The Story of the 1977-78 European Cup Adventure


Iceland became familiar territory for Glentoran in the late seventies, playing there twice within a year; in the 1977-78 season they lost a European Cup tie 1-0 against Valur at Reykjavik, which had also, of course, been the World Cup graveyard for Northern Ireland in 1977, The Glentoran squad that travelled to Iceland in 1977 but triumphed 2-0 in Belfast.

Glentoran played disappointingly in the first match at the Laugardalsvoller Stadium. Players had been warned not to get involved when Valur resorted to pushing, ankle-tapping and shirt tugging which is part of their tradition. In deed Alex Robson was fortunate he did not get marching orders for an off-the ball incident which Norwegian referee Rolf Haugen failed to notice. This in volved the rugged pivot and Valur striker Alti Edvaldsson, a brother of Glasgow Celtic's Johnannes, who finished prostrate on the pitch clutching his face. Warren Feeney, too, was continually spat on by his shadow Bergs who scored the goal with a header from an in-swinging corner.

The second leg at the Oval on 9 September was watched by 7,000; Glentoran's win should have been much more decisive against opposition which spectators considered second-rate. Robson got his first European goal that night and Johnny Jamison the second with an in-swinging corner punched over the line by the keeper.

Teams: First Leg:

Valur: Dagsson; Alfonsson, Saemundsson; Hilmarsson, D. Gud mundsson, Bergs; Albertsson, A. Edvaldsson (sub. Eir nasson), A. Gudmundsson, Portbkornsson (sub. Sveinson), Peterusson.

Glentoran: Matthews; McCreery, R. McFall; Walsh, Robson, Moreland; Dickinson (sub. O'Neill), Jamison, Caskey, Q. McFall, Feeney.

Second Leg:

Glentoran: Matthews; McCreery, R. McFall; Walsh, Robson, Stewart; Moreland, Dickinson, Caskey, Jamison, Feeney.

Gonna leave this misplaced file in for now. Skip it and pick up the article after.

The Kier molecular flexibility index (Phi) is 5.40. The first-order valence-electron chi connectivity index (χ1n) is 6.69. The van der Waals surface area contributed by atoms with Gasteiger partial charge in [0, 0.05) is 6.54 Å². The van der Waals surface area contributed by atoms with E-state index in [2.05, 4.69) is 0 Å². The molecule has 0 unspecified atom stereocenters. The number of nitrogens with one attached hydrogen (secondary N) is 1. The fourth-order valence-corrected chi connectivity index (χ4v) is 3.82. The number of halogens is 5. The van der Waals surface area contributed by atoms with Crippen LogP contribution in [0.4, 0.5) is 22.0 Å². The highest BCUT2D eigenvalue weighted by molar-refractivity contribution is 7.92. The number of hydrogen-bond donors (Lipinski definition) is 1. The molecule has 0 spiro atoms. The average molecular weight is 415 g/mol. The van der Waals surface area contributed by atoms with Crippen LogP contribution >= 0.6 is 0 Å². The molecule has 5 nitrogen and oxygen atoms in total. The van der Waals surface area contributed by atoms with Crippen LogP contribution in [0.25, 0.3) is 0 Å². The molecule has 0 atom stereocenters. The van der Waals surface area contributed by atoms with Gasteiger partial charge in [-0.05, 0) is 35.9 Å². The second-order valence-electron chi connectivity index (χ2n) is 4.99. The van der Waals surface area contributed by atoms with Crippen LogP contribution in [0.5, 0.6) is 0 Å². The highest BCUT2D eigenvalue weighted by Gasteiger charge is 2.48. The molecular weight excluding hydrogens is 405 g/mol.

Valur: Dagsson; Kjartnasson, Saemundsson; Hilmarsson, D. Gud mundsson, Bergs; Albertsson, A. Edvaldsson, A. Gudmund sson, Thorbkoernsson, Alfonsson.


The mighty Juventus were the next opponents. Here again Glentoran put up a satisfactory showing only going down 1-0 at the Oval, a match watched by 25,000. A missed penalty by Feeney with five minutes remaining prevented a fairytale ending but nobody really worried. They went home limp from the ex citement, delighted with the competence of Glentoran in such exalted company and inspired by the technical qualities of Juventus. Glentoran with skill? understanding and controlled passing went at the Italian defence; they concen trated on technique rather than subduing opponents. They should have earned a draw and, what's more, deserved it.

The Juventus goal came after 38 minutes from Causio, a dream player who possessed a fantastic work-rate; Gentile a "hard man" who met his match in McCreery, had floated a centre into the goalmouth for Tardelli to nod it on. This was an example of how a goal should be taken.

The inevitable happened at the Stade Communale before 35,000 on 2 November, Juventus winning 5-0 and it could easily have been double figures but for the brilliance of goalkeeper Dennis Matthews, hero of a defence which played resolutely against superior odds. In the 90 blistering minutes Juventus had 34 attempts, scored 5 through Virdis (2), Boninsenga, Fanna, Benitti, (an out of this world first time shot) and also struck the upright; Matthews saved six certain goals. These cold statistics tell the one-sided tale.

Teams First Leg

Glentoran: Matthews, McCreery, R.McFall, Walsh, Robson, Moreland, Dougan (sub Stewart), Jamison, Caskey, Q. McFall, Feeney.

Juventus: Zoff, Cuccuredu, Gentile (sub Cabrini), Furino, Morini, Scirea, Causio, Tardelli, Boninsegna, Benetti, Bettega (sub Vidis).

Second Leg

Juventus: Zoff, Gentile, Cabrini, Furino, Spinosi, Scirea, Fanna, Causio (sub Cuccureddu), Virdis, Benetti, Bettega (sub Boninsegna).

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